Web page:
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In a perfect world, you wouldn’t need this book. Life is not so, but

the good news is that there are many interesting aspects of going

offshore, and many benefits to gain.

There are also some pitfalls to avoid, and these can be circumvented

by knowing what to look out for, and applying yourself and

your knowledge to the challenge.

The world of tax havens has changed since its earliest beginnings,

around the time the first tax dollar (or drachma, etc.) was collected.

And, as the concept of safe havens from taxes has evolved and received

more attention, more people have recognized the advantages.

So, over time, the havens have become a threat to the emerging firstworld

nations and their greedy hunger for tax revenue.

Interestingly, as the big powers have pressured offshore venues

into becoming more transparent, many now call themselves “International

Financial Centers” (IFCs), instead of offshore financial centers

or tax havens. And other first-world powers like Switzerland and Austria

are not pure tax havens as we know them, but are important banking

centers and safe and stable havens for money and assets. Aha!

And anyway, taxes should be only one of the many good reasons

for going offshore.

The two oldest tax havens in the world are Liechtenstein and

Panama, each dating back to the 1920s, and both have been two of my

favorite tax havens for years. In fact, both are still at the top of my list.

The real development in tax havens got underway in the 1960s and

1970s, when tax haven legislation in these countries was still light but

was quickly evolving under the fire of the venues and their individual

self-governments. In the 1980s, foreign governments and international

agencies started applying real pressure, which they then increased throughout the 1990s in the hope of legislating these jurisdictions off

the planet. However, many tax havens weathered the turmoil well, a

few simply became more determined not to be bullied, and a handful

of these stand today as some of the best choices.

A few once important havens, like the Bahamas and the Cayman

Islands, were hit the hardest. In the case of the Bahamas, this former

headliner among tax havens can today no longer be considered even

useful as it has allowed itself to be gutted by the influence of its huge

and powerful neighbor, the United States. And anyway, there are too

many other better places to go.

The individual country profiles in this book provide complete information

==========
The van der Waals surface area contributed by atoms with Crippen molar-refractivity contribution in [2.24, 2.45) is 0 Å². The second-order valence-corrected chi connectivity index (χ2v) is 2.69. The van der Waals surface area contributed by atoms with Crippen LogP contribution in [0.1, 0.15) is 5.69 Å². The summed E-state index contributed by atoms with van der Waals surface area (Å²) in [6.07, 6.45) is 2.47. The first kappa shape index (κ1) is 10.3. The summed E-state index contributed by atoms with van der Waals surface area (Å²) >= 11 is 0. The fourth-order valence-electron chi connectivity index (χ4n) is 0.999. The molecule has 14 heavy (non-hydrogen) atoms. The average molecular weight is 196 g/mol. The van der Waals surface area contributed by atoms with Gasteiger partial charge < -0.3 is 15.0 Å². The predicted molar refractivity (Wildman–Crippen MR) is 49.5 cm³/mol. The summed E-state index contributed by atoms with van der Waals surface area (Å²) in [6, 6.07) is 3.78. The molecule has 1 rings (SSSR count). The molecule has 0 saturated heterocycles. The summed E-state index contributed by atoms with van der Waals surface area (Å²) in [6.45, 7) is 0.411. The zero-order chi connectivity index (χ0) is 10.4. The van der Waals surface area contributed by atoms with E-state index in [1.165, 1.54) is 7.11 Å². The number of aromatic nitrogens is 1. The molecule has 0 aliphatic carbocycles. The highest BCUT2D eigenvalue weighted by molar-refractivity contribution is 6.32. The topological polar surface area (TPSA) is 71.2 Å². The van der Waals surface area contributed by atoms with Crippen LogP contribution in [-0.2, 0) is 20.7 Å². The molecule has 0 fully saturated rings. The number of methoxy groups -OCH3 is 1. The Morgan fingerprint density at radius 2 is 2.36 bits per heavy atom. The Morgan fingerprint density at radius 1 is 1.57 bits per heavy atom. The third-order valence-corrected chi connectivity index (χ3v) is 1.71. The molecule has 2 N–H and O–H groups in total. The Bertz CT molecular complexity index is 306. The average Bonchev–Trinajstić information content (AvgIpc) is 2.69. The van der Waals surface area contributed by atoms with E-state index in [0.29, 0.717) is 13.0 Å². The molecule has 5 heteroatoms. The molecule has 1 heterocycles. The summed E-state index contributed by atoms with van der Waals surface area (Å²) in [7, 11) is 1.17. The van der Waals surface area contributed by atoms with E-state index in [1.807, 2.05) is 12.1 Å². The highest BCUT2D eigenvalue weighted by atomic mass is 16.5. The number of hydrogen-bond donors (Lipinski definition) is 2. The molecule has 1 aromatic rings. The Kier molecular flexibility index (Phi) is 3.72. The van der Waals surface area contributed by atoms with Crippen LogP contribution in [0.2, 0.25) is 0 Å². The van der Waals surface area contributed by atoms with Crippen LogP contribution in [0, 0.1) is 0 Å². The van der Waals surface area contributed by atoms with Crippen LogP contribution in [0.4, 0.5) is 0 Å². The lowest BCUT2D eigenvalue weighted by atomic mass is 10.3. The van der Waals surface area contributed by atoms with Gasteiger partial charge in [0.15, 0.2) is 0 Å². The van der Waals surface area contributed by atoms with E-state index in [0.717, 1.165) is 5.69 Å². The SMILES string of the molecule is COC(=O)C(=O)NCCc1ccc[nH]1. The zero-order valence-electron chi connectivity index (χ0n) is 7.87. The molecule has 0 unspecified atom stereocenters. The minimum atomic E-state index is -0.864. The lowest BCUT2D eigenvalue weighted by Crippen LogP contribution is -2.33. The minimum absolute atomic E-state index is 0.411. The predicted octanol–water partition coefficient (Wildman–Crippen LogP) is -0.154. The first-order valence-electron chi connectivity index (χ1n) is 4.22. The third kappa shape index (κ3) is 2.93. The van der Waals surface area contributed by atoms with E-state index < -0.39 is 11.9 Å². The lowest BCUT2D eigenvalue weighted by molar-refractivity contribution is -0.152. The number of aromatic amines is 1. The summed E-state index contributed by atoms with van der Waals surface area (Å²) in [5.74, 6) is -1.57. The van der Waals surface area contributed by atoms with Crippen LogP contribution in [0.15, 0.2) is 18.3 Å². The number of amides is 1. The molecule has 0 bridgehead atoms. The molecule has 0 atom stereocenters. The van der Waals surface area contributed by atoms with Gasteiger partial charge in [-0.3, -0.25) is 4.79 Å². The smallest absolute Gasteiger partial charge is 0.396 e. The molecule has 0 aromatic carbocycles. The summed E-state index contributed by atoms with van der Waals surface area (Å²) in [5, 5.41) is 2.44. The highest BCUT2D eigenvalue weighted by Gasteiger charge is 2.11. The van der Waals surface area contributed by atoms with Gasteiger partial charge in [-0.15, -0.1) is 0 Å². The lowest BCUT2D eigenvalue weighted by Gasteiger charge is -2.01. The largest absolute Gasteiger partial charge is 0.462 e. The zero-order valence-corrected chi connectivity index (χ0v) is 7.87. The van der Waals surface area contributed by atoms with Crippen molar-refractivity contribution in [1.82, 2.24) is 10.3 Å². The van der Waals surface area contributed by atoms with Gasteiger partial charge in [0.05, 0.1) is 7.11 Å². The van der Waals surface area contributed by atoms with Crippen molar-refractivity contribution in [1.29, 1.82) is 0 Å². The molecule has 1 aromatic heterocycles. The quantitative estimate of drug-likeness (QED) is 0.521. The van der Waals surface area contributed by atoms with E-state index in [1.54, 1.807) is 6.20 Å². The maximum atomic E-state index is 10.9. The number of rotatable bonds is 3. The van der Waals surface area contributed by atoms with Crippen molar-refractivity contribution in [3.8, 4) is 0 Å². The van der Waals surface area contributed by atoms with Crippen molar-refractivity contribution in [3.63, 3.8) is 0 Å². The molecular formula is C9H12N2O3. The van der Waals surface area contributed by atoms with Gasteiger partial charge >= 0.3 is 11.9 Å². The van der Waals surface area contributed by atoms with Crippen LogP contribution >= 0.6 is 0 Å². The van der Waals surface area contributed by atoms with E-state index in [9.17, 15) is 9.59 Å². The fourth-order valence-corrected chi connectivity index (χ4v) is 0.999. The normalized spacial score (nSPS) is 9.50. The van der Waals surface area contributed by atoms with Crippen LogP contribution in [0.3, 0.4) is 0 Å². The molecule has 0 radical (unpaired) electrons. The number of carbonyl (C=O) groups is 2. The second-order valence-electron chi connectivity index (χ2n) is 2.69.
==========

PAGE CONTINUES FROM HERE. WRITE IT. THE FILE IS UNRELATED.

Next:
on the status of each important tax haven available in these

interesting times. I have profiled only the most significant ones.

Places not mentioned (e.g., Nauru in the Central Pacific), do not register

on my radar screen for very good reasons and are not worth further

discussion. This applies to any other tax havens that are not

included, with the exception of some extraordinarily unique places

that might be useful under special circumstances, but would serve little

purpose for most readers.

But to return to the historical perspective, let’s look at the concept

of owning your own offshore bank. As an example of the lack of

internal legislation as recently as the 1960s and early 1970s, you could

still obtain an offshore banking license to start your own bank—a

topic and practice that is practically taboo today. In some tax havens,

you needed simply to provide some basic information about yourself

as the applicant, pay the fee for a local lawyer, cough up the nominal

government license fee, and voilà, you were in the banking business!

A couple thousand dollars could swing it. I know, because I have been

a student of tax havens since the earliest of those heydays. Today, the

requirements for conducting offshore banking are much stricter and

are better enforced for the sake of the depositors and the general wellbeing

of all.

Even the most casual observer knows that the subject of offshore

is, and always has been, a hot topic. When I wrote my first book on the

subject (Tax Havens, New York: McGraw-Hill, 1992), people I came

into contact with would still ask, “What is an offshore bank?” And

they weren’t sure if Vanuatu was a real country, or just a scam. Times

have changed immensely in just the past 15 years. With rapid developments

in the world today and the war on tax avoidance—a tactic that,

as mentioned, has always been accepted as legal—imagine what the prospects will look like in another decade if people don’t exercise

their rights and freedoms while they still have the options. Tax havens

are in part an interesting reflection of a rapidly changing world.

The key to benefiting from these changes is to recognize the excellent

choices and opportunities that still exist and capitalize on

them while they last. By acting now, a person can be more prepared,

and more secure, for an unknown future. The opportunities today

may not be viable alternatives tomorrow. Of course, the future may be

even better, but who knows for sure? The question should really be,

are we willing to speculate with everything we have and wait until it’s

too late? Remember, if you use tax havens correctly, you have nothing

to lose and much to gain.